Here is an interview with the Director of Everyone Knows What a Dragon Looks Like:
Also a few pictures of the production to whet your appetite.
Hope to see you at the Pavilion Friday or Saturday 🙂
I just wanted to do a quick post and shout out to a place of healing and art.
…. and has a cool Belhaven connection as some of the founders of this place are the parents one of our theatre students here at Belhaven…. 🙂
Opportunities for visual artists and those supporting the visual arts in Europe. The Art Factory is a faith-based initiative to rediscover the possibility of a creative and restorative relationship with God and encourage and enjoy the making of art.
We have now finished and struck our production of “Murder in the Cathedral”. I consider myself extremely privileged in this whole process. I have had the opportunity to watch the audition process and the casting process, warm up the actors vocally and physically during rehearsals, paint drops, sew costumes, and (my personal favorite!) “walk” the knights backstage.
I suppose there are places out there SOMEWHERE that may have similar opportunities to be so widely involved in a production. But you know what? The people here are just plain cooler. Why would you want to paint a drop for hours on end, unless you could join the painters around you in singing at the top of your lungs to rock n’ roll, and occasionally listen to a bit of Dane Cook? What would be the use of staying up until 3:45 in the morning stitching hoods and capes and jackets and tutu’s, unless you could be surrounded by people who appreciate the finer points of the movie “Clue”, and then join in a late-night-run to Whataburger for food? One of the loveliest moments yet has been applying a stage-tatoo to the back of a “priest” while she read aloud to me the play “Art”.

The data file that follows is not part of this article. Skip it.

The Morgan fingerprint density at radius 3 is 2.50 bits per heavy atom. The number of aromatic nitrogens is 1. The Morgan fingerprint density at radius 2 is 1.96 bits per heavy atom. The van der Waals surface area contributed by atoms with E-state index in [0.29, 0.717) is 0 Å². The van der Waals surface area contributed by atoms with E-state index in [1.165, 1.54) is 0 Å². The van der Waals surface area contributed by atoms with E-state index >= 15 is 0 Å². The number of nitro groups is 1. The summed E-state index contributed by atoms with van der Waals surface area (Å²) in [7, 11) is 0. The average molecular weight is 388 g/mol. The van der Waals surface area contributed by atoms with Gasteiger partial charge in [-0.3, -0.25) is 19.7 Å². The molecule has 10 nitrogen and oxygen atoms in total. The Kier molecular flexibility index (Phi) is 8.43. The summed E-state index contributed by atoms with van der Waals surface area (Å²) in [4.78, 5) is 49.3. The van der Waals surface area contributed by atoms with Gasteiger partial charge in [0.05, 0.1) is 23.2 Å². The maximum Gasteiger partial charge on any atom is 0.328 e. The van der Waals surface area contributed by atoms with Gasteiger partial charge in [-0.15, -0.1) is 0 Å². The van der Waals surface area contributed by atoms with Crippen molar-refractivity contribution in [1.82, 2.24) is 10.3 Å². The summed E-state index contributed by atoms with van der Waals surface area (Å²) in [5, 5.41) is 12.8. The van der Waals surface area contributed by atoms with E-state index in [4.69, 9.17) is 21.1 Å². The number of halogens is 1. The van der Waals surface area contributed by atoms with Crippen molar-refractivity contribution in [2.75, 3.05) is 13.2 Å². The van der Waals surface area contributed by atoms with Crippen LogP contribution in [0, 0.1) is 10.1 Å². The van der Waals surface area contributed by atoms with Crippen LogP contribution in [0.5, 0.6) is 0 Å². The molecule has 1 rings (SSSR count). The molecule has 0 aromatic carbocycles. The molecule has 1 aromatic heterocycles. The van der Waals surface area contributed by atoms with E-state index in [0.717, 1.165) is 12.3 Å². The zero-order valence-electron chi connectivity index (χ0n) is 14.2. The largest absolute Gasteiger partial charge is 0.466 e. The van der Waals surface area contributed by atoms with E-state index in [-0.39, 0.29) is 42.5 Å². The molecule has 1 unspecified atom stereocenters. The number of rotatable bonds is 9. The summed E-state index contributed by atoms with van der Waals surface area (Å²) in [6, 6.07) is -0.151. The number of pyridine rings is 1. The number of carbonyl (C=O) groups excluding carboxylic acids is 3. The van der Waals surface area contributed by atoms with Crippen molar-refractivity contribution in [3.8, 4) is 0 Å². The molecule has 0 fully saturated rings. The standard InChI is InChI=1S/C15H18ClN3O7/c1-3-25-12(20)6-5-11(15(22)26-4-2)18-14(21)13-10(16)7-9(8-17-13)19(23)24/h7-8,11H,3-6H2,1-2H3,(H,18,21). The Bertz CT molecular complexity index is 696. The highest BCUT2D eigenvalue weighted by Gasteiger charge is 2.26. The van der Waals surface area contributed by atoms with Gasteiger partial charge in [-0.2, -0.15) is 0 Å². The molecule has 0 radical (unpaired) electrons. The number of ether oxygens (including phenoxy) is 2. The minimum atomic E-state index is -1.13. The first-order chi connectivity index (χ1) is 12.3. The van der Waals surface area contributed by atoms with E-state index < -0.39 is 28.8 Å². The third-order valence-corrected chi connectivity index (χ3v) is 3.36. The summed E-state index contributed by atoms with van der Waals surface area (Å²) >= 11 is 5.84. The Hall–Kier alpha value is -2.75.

It’s moments like these that make me walk up to the Chair of this dept., (Joe Frost) and just say
“I like it here.”
A simple statement; but you should know… I mean it with all my heart.
An article in the New York Times about the experience of Maddie Corman, a 40 year old mother of 3 who is now appearing in the new show on Broadway, Geoffrey Naufft’s “Next Fall”.
Regular topics of conversation in our department include how to maintain a healthy lifestyle and potentially raise a family while pursuing a life in the theatre, and how just gaining life experience can and will influence an actor’s abilities on stage. This article touches both of those topics.